Our work on marine invasions

An ecological disaster is currently unfolding on Caribbean reefs. Lionfish from the Indo-Pacific were introduced to the eastern coast of the USA in the early 1990s.  They are now spreading rapidly across coral reefs of the Caribbean region and are now found in phenomenally high densities on some Bahamian reefs (Green and Côté 2008).  These predatory fish hunt in broad daylight (Côté and Maljković 2010), have few predators, and are highly fecund.  The TMEL’s present work focuses on examining how habitat heterogeneity affects lionfish movement, and hence invasion speed (Natascia Tamburello), predicting the ecological impacts of this invasion on native reef fish and testing how best to control lionfish numbers to mitigate their effects (Stephanie Green), and evaluating the economic impacts of this invasions (Evan Henderson).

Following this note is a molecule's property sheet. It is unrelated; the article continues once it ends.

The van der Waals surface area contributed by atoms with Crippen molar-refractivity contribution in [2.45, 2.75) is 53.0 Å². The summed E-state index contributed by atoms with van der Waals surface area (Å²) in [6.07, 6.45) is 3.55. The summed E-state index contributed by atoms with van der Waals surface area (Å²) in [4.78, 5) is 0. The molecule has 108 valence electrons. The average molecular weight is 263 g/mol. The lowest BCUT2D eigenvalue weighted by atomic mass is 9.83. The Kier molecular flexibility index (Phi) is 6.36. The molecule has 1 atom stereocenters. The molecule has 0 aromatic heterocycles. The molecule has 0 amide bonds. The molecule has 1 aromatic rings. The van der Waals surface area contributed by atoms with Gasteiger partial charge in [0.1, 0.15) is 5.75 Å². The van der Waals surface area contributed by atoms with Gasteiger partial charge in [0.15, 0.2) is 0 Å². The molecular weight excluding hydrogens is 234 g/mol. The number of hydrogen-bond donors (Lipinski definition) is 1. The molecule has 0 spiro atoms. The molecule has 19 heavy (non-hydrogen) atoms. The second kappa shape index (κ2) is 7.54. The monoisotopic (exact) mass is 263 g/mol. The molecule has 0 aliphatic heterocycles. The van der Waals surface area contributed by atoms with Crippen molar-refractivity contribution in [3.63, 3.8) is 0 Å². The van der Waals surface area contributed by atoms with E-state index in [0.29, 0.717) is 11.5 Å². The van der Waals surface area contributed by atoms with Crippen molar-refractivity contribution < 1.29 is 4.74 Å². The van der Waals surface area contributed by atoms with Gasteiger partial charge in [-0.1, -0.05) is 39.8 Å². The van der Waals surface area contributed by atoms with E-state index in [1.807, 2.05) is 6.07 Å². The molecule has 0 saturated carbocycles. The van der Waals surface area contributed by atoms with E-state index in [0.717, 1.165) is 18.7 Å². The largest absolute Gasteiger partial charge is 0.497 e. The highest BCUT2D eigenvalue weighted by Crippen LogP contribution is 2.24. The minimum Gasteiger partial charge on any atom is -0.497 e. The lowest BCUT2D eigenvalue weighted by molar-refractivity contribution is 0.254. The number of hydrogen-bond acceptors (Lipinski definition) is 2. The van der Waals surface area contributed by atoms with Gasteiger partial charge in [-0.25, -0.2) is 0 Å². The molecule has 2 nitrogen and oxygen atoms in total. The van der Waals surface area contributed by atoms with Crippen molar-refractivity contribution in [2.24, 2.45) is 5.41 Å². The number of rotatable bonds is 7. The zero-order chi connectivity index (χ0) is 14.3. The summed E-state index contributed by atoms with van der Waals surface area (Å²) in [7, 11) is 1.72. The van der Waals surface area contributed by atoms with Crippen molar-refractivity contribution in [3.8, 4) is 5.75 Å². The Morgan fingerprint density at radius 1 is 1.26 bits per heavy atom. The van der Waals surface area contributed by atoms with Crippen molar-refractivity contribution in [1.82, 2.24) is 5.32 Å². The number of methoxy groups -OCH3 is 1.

Some of our publications on marine invasions

  • Côté, I.M. and Green, S.J.  2012. Potential effects of climate change on a marine invasion: the importance of current context.  Current Zoology 58: 1-8.
  •  Green, S.J., Akins, J.L, Maljković, A. and Côté, I.M. 2012. Invasive lionfish drive native Atlantic coral reef fish declines.  PLOS One 7(3), e32596.
  • Darling, E.S., Green, S.J., O’Leary, J.K. and Côté, I.M. 2011. Indo-Pacific lionfish are larger and more abundant on invaded reefs: A comparison of Kenyan and Bahamian lionfish populations. Biological Invasions 13, 2045-2051.
  • Côté, I.M and Maljković, A. 2010. Predation rates of Indo-Pacific lionfish on Bahamian coral reefs. Marine Ecology Progress Series 404, 219-225.
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